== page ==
Ballet Black—Then Or Now and The Waiting Game
Will Tuckett and Mthuthuzeli November
The Lowry, Salford
There are a number of unusual features in Then Or Now, the first half of Ballet Black’s double bill. The music is a fragile violin solo by Heinrich Franz von Biber. Will Tuckett’s choreography, although a single movement, is set against a background of poetry recordings which have the effect of breaking the dance into shorter pieces.
Tuckett’s choreography, however, does exactly what it says on the can. Then Or Now is classical ballet, highly disciplined and precise. The eight members of Ballet Black, act as soloists or in pairs even on occasion an entire troupe. It is a striking display of talent and precision.
The spoken poetry has themes of communities broken apart, whether by dissolving into selfish individualism or by political compulsion or violence. Tuckett’s choreography breaks the dance into short stories reflecting the poetic themes. As the poetry describes an interrogation and the joy of submitting to the freedom of guilt, a pair of dancers intimidate each other, pushing and shoving with a chair, or a quartet of dancers form a menacing group of thugs. Thankfully, the dance is not all grim. A joyful message of sending love has the troupe behaving like giddy children playing pass the parcel.
However, as both dance and poetry are abstract art forms, combining them is a challenge for the audience. It is not always easy to match the spoken words to the dancing. It is something of a relief, therefore, that the closing section comprises the troupe doing what they do best: simply dancing.
Choreographer Mthuthuzeli November takes a tricky approach to The Waiting Game. There are indications this is going to be a grim dance reflecting the mundanity of daily life. A countdown ticking away during the interval sets an uneasy mood and a somewhat intrusive voiceover makes clear the central character thinks really deep thoughts. Yet, gradually, hints arise of a sense of humour growing within the dance. When the central character begs for a ‘sign’, a literal one pops up. The move from sombre contemplation to full-on celebration by the time the conclusion is reached is both a surprise and pleasure.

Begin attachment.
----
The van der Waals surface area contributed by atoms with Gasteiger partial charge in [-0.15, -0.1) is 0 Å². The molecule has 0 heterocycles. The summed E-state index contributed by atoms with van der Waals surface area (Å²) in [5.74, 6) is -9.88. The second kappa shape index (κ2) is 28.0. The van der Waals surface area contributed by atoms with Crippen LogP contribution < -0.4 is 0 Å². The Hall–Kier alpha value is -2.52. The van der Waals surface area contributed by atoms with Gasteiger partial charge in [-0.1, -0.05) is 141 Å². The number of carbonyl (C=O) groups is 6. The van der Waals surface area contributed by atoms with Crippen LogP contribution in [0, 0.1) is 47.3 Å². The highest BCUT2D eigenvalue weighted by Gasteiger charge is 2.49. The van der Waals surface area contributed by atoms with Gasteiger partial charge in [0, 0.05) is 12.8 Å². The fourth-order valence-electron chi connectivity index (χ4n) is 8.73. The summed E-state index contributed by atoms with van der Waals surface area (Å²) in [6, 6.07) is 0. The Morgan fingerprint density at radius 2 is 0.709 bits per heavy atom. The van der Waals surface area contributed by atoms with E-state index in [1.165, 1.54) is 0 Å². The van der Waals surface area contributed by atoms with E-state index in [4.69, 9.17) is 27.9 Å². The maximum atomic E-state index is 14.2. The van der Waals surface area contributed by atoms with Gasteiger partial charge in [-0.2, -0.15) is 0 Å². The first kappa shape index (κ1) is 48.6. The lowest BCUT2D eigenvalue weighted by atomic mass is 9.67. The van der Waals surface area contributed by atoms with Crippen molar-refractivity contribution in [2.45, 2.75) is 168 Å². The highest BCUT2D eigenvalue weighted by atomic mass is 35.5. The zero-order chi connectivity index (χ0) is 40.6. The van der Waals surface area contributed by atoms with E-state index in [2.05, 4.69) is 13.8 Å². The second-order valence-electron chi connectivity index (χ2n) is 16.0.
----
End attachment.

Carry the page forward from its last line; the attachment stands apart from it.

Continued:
An office drone is so deep in pondering the nature of life and death, he has become timid and trapped in inertia, unable to pack his suitcase or open the door. A group of demonic dancers push him on a journey where he meets, possibly, his alternate (female) self who clearly has no problem enjoying life and completes his quest in a celebration that combines spirituality with showbiz.
The second half of the double bill is a complete contrast to the first in which costumes were functional and plain. Peter Todd’s costumes for The Waiting Game balance a suited and booted central character against sinister / mischievous characters in costumes which merge clowns with formal wear.
November’s choreography builds from introspective, tightly controlled movements through a more relaxed and cheekier duet to an unexpected party. The closing sequence, combining spiritual, praise-the-Lord exultation with the razzmatazz of showbiz, is pure joy leaving the audience calling for more and audibly disappointed at the lack of an encore. Even the voiceover, which seems to be ramming home points in a heavy-handed fashion, turns into a simple but spot-on punchline.
Adding spoken word to dance is rarely a success and there are moments in the dance where the voiceover is a distraction. Yet this minor quibble cannot detract from the sheer quality of Ballet Black’s new double bill.
Reviewer: David Cunningham